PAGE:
Make second internal SSD usable

Hi everyone,
in my system there are two SSDs, one on which Manjaro is installed, and one that is intended to be used mainly for data storage:

$ lsblk
nvme0n1     259:0    0 465,8G  0 disk 
├─nvme0n1p1 259:1    0   300M  0 part /boot/efi
└─nvme0n1p2 259:2    0 465,5G  0 part /
nvme1n1     259:3    0   1,8T  0 disk 
└─nvme1n1p1 259:4    0   1,8T  0 part /run/media/<my-user-name>/64264aae-2607-4bcf-afbe-dcc0b9fc33b1

I managed to create an ext4 partition for the second SSD and it is automatically mounted in /run/media, but only accessible for root.

I want to have the second drive permanently mounted at boot to /home/<my-user-name>/Data and have full rights for my user account, i.e. read/write/execute/access through programs, for everything on this drive, just as with the drive where the OS is installed on.

Unfortunately, after reading through a lot of answers to similar questions, reading and watching tutorials, I’m just more confused than I was before. It seems that in one way or the other, this should involve editing the /etc/fstab file, but for someone who’s not an expert in this matter, this seems incredibly dangerous, since one error can brick the system. (Which some users seeking help reported to have happened to them, after following advice …)

Some guidance on how to make this second SSD usable would be highly appreciated!

Install gnome-disk-utility.

This is the way to go.

Add this to the bottom of the file

/dev/nvme1n1p1 /home/$USER/Data ext4 defaults 0 2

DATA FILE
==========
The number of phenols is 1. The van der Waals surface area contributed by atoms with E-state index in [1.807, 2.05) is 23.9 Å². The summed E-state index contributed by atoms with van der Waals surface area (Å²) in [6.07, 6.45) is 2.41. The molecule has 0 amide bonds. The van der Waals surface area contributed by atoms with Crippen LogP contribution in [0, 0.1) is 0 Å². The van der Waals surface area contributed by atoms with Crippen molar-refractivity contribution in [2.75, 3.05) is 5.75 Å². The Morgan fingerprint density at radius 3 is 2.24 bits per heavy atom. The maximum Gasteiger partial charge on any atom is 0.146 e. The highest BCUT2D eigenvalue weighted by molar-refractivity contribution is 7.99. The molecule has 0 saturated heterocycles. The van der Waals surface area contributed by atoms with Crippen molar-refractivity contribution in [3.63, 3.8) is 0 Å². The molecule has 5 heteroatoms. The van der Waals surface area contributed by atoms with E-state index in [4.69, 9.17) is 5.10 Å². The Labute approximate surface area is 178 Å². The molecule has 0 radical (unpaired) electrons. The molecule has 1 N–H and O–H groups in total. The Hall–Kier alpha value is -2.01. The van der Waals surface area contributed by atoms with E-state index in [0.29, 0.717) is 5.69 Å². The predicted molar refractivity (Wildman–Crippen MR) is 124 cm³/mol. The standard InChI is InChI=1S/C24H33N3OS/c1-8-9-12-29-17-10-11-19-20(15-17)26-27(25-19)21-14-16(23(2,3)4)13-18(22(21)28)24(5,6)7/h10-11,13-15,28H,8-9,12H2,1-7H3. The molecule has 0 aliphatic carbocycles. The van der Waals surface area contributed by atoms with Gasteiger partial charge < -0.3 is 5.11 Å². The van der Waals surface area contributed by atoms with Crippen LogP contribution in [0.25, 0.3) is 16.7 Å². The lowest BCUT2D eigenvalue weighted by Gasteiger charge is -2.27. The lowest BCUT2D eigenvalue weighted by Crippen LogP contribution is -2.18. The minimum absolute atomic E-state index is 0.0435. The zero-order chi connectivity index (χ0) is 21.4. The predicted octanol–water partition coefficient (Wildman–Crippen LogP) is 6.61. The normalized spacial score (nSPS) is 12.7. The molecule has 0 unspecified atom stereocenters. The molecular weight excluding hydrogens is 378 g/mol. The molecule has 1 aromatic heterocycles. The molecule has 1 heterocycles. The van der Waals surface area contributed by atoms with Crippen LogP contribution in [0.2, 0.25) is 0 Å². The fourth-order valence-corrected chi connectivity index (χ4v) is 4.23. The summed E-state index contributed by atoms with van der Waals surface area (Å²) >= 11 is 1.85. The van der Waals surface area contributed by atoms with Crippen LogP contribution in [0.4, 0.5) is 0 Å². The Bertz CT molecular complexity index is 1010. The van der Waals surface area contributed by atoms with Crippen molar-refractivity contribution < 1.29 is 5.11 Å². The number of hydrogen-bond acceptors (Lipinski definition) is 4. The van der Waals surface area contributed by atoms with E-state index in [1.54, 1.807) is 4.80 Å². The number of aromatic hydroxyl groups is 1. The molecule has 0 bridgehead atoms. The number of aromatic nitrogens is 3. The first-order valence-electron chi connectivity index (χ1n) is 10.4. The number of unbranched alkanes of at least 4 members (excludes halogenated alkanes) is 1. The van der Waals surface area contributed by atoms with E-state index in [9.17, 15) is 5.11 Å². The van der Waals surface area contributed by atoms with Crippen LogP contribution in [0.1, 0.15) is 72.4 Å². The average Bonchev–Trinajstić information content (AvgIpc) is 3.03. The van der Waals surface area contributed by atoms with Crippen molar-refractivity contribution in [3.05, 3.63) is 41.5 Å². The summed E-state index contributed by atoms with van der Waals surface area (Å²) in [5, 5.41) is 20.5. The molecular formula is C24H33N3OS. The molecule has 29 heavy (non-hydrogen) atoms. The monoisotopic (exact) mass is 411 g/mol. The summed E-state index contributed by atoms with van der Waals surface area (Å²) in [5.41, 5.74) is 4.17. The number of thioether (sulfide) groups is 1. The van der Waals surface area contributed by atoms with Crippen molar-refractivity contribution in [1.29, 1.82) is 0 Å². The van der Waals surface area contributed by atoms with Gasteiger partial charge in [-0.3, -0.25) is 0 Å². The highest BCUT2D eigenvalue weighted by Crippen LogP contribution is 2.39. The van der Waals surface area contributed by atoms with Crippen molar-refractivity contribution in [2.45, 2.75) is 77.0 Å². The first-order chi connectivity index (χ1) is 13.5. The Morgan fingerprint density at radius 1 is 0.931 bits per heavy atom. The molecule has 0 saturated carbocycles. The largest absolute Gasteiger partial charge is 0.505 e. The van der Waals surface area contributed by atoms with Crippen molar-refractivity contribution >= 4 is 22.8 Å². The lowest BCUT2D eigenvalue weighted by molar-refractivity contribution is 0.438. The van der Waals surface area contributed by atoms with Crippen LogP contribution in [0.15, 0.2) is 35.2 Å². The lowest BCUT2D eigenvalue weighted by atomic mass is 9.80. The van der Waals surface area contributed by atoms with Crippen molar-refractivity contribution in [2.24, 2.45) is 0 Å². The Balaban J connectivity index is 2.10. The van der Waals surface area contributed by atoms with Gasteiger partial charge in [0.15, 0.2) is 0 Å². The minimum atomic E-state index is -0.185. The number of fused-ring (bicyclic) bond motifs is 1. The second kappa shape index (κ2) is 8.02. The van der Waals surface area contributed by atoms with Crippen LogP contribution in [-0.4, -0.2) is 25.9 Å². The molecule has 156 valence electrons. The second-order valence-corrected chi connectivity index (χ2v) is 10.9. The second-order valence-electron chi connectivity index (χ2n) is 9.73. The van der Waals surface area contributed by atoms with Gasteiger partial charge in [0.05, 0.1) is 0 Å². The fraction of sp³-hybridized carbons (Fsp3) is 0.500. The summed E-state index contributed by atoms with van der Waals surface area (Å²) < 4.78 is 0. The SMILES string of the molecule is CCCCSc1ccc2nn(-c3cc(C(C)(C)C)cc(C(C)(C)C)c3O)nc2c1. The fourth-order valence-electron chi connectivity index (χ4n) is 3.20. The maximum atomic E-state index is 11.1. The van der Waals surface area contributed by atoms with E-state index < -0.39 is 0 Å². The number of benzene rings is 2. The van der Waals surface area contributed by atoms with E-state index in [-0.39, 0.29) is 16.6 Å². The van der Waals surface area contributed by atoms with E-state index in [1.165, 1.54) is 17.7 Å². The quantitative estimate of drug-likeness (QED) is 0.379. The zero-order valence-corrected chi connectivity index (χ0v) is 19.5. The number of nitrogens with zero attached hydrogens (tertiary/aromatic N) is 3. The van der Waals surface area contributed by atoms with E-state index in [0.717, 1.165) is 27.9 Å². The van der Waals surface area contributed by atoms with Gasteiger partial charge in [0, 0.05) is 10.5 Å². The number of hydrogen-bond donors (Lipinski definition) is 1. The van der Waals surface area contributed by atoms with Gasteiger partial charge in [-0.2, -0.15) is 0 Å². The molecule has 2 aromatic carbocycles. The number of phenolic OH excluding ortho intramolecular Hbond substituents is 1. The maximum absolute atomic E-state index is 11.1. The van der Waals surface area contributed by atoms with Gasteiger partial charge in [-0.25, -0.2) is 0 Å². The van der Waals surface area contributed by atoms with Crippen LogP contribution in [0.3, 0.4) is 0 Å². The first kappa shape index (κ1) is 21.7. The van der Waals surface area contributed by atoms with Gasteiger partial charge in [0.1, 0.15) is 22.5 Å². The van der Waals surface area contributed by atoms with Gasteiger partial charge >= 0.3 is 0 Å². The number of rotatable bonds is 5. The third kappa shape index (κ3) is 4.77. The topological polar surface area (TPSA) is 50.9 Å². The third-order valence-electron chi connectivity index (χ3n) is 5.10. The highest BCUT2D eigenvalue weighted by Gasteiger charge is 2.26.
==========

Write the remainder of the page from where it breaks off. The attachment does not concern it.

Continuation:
(Obviously change the username to your username.)

Then, you claim ownership: sudo chown $USER:$USER -R /home/$USER/Data


yes, and since OP did not figure this out themselves, they should look up what everything in that line means, and realize why it is a good suggestion.

As they said, messed up fstab can sadly lead to unbootable system so better to know what things there do.

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Some relevant info:

You can trust, what the manjaro or arch wiki says !

You always can trust what :fox_face: linux-aarhus says !

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Thanks for the suggestion! I actually already installed this tool, but from the docs (and internet search) it wasn’t clear to me how to use it in order to accomplish what I want.

This is very true.

That is why I recommend rather doing it with Systemd. Mine is done with it, and it works like a charm. See:


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Thanks for the adivce! As @varikonniemi suggested, I’ll look up what everything in that line means.

If you use KDE then the partition manager, when being used to format, has the option for ‘Root access’ only or ‘All Users’.

You check whether your /etc/fstab is correctly configured by applying it immediately, without rebooting:

mount -a

If it produces errors or doesn’t mount as expected, you can fix right away.


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